(NEW YORK) — Kia and Hyundai owners whose cars were damaged or stolen in the wake of a social media video teaching people how to easily steal the cars are now waiting months for repairs after a shortage of parts.
Many of the cars are recovered within a few days after the thieves are done with their joyrides. Often the back window is smashed and the steering column is damaged or destroyed, making those parts the hardest to find.
Stefan Mantyk’s 2018 Kia Rio was stolen in Michigan on Feb. 10. Police recovered the damaged car a week later but he says the vehicle is now sitting at the dealership.
“They had everything else fixed but then they found out that the steering column lock was broken. It turned out that the entire steering column top needed to be replaced,” Mantyk told ABC News.
Gregg Van Slyke, a 76-year-old retiree from Portland, is in a similar situation. His 2012 Hyundai Sonata was stolen early in the morning on Super Bowl Sunday. Police recovered the car later that day but it’s since been parked at the dealership waiting on parts.
States say Kia and Hyundai need to “step up”
Both Mantyk and Van Slyke are victims of the so-called “Kia Challenge” — a viral social media challenge that sparked a surge in thefts of Kia and Hyundai cars across the United States. Thieves targeted certain Kia and Hyundai models manufactured between 2011 and 2022 that lack anti-theft controls. Would-be thieves use screwdrivers and USB cables to steal the vehicles.
Twenty-three states have called on automakers to “take swift and comprehensive action” to curb the rise in thefts. Wisconsin Attorney General Josh Kaul said there were 6,970 Kia and Hyundai vehicles reported stolen in Milwaukee in 2021, up from a total of 895 in 2020 — a nearly 800% increase. Thefts of the cars declined slightly in 2022.
In Minneapolis, thefts of Kia and Hyundais increased by 836% in 2022 over the previous year. And in St Louis County, thefts surged 1,090% from 2021 to 2022.
Eighteen attorneys general have also called on the National Highway Traffic Safety Administration (NHTSA) to recall some Kia and Hyundai vehicles. “Thefts of these Hyundai and Kia vehicles have led to at least eight deaths, numerous injuries and property damage, and they have diverted significant police and emergency services resources from other priorities,” the agency said.
In response to the thefts, Kia and Hyundai have rolled out a free software upgrades for their vehicles not equipped with immobilizers. The automakers have also been distributing steering wheel locks for local law enforcement to give to drivers.
Victims say there’s no timeline for getting their vehicles fixed
Mantyk said he was able to get a rental car from his insurer after his was stolen. But after 30 days he needed to find another way to get around.
“I’m an independent contractor, so I go from job to job and not having my own vehicle for a while made it very difficult to get to jobs. I had to pass on work,” Mantyk said. “I ended up buying a car for like a thousand bucks just so I could get from point A to point B. I don’t know how reliable it is.”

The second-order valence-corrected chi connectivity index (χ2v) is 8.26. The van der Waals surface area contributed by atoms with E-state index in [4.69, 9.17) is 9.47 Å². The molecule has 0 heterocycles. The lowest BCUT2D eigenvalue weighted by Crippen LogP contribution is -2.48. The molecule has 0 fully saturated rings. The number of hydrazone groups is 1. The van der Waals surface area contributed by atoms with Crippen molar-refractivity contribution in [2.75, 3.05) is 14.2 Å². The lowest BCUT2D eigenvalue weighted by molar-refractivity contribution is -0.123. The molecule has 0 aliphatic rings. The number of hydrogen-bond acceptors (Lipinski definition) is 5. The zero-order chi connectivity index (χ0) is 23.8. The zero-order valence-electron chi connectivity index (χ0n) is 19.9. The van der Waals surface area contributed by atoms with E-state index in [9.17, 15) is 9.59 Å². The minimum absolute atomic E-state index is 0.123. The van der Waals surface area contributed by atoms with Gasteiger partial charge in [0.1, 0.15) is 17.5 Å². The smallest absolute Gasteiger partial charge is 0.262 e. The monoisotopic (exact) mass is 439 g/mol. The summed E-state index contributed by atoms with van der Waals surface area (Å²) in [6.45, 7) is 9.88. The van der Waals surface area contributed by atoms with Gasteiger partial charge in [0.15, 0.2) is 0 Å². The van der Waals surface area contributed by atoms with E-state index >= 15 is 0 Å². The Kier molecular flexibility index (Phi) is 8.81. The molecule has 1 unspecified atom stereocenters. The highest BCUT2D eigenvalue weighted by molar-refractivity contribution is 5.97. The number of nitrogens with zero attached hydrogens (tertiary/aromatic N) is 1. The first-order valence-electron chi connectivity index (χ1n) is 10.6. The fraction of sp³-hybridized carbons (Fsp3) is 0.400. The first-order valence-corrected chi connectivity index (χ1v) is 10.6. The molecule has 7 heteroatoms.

Van Slyke said he needs to drive to and from doctors’ appointments three times a week. His insurance gave him a rental for just 10 days.
“My insurance rental ran out, so I had to give up that car and then I used Lyft for a while and then I was able to harass my dealership into finally getting the loaner car,” Van Slyke said. “I’m very grateful for that because I have medical appointments that I need to go to and it was getting pretty difficult to get around.”
He added, “The service representative that I’ve been talking to doesn’t know when or if they’ll get a part to replace it, because there’s been so much demand due to the high theft of Hyundais nationwide. So we’re kind of stuck there.”
Both Mantyk and Van Slyke said they have no idea when they’ll get their cars back.
The dealership doesn’t know “when the parts are going to be coming in because Kia corporate doesn’t give them any information as to when they’re getting parts in,” Mantyk said.
Van Slyke said he has since joined a class-action lawsuit against the automakers.
When asked about the parts shortages, Kia told ABC News some of these parts have been out of production for years and supply chain issues have been exacerbating the problem. The company, however, is “doing all we can to assist and working with our dealers to make sure any and all available parts are being redistributed to where needed most.”
Hyundai told ABC News it was “aware of minimal reported instances of some parts on back-order” and it “constantly monitors and proactively manages its parts supply chain to ensure a stable supply of parts delivered to our customers.”
“I don’t know what the future holds for my vehicle”
Mantyk and Van Slyke said they don’t know if they’ll continue to drive their cars once they get them back.
“Once I have my car, what am I supposed to do with it? Because I can’t drive it anywhere less it gets stolen,” Mantyk said.
Mantyk said he’s made three car payments since his Kia was initially stolen.
“My biggest frustration is probably the whole fact that I’m paying on a car that I can’t keep. I can’t sell it because it’ll just get stolen from somebody else,” he said.
Van Slyke said he hopes Hyundai will recall his vehicle and replace the ignition system, saying he’s worried it would get stolen again in the future.
“I believe that if I get the car back again, I will attempt to sell that car and buy a car that’s not so high on the theft list,” Van Slyke said.
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